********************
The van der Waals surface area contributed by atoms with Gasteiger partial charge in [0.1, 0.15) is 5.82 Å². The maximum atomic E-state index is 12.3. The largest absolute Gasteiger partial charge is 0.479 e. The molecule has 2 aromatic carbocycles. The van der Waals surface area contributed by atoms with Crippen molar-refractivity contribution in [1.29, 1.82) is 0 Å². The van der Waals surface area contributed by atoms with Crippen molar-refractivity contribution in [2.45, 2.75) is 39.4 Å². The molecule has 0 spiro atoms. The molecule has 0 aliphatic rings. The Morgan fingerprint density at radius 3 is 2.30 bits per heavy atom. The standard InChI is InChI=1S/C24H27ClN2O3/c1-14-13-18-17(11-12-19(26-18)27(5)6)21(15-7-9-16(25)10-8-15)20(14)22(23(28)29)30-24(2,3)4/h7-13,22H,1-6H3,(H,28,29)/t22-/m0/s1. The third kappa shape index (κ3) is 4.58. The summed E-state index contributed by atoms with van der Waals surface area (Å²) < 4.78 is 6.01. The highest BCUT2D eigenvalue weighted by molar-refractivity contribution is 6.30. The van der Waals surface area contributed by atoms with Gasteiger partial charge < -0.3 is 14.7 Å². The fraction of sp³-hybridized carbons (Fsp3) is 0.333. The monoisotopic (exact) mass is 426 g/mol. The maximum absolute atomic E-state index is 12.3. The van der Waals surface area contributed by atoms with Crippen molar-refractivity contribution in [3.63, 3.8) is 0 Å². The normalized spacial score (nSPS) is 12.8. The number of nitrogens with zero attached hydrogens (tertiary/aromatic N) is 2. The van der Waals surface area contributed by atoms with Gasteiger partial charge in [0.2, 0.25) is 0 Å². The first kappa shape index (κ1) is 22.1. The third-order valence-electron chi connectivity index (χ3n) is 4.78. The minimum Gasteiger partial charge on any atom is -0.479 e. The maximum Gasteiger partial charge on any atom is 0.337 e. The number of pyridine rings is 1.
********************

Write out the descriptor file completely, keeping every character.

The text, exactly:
The van der Waals surface area contributed by atoms with Gasteiger partial charge in [0.1, 0.15) is 5.82 Å². The maximum atomic E-state index is 12.3. The largest absolute Gasteiger partial charge is 0.479 e. The molecule has 2 aromatic carbocycles. The van der Waals surface area contributed by atoms with Crippen molar-refractivity contribution in [1.29, 1.82) is 0 Å². The van der Waals surface area contributed by atoms with Crippen molar-refractivity contribution in [2.45, 2.75) is 39.4 Å². The molecule has 0 spiro atoms. The molecule has 0 aliphatic rings. The Morgan fingerprint density at radius 3 is 2.30 bits per heavy atom. The standard InChI is InChI=1S/C24H27ClN2O3/c1-14-13-18-17(11-12-19(26-18)27(5)6)21(15-7-9-16(25)10-8-15)20(14)22(23(28)29)30-24(2,3)4/h7-13,22H,1-6H3,(H,28,29)/t22-/m0/s1. The third kappa shape index (κ3) is 4.58. The summed E-state index contributed by atoms with van der Waals surface area (Å²) < 4.78 is 6.01. The highest BCUT2D eigenvalue weighted by molar-refractivity contribution is 6.30. The van der Waals surface area contributed by atoms with Gasteiger partial charge < -0.3 is 14.7 Å². The fraction of sp³-hybridized carbons (Fsp3) is 0.333. The monoisotopic (exact) mass is 426 g/mol. The maximum absolute atomic E-state index is 12.3. The van der Waals surface area contributed by atoms with Crippen molar-refractivity contribution in [3.63, 3.8) is 0 Å². The normalized spacial score (nSPS) is 12.8. The number of nitrogens with zero attached hydrogens (tertiary/aromatic N) is 2. The van der Waals surface area contributed by atoms with Gasteiger partial charge in [0.2, 0.25) is 0 Å². The first kappa shape index (κ1) is 22.1. The third-order valence-electron chi connectivity index (χ3n) is 4.78. The minimum Gasteiger partial charge on any atom is -0.479 e. The maximum Gasteiger partial charge on any atom is 0.337 e. The number of pyridine rings is 1.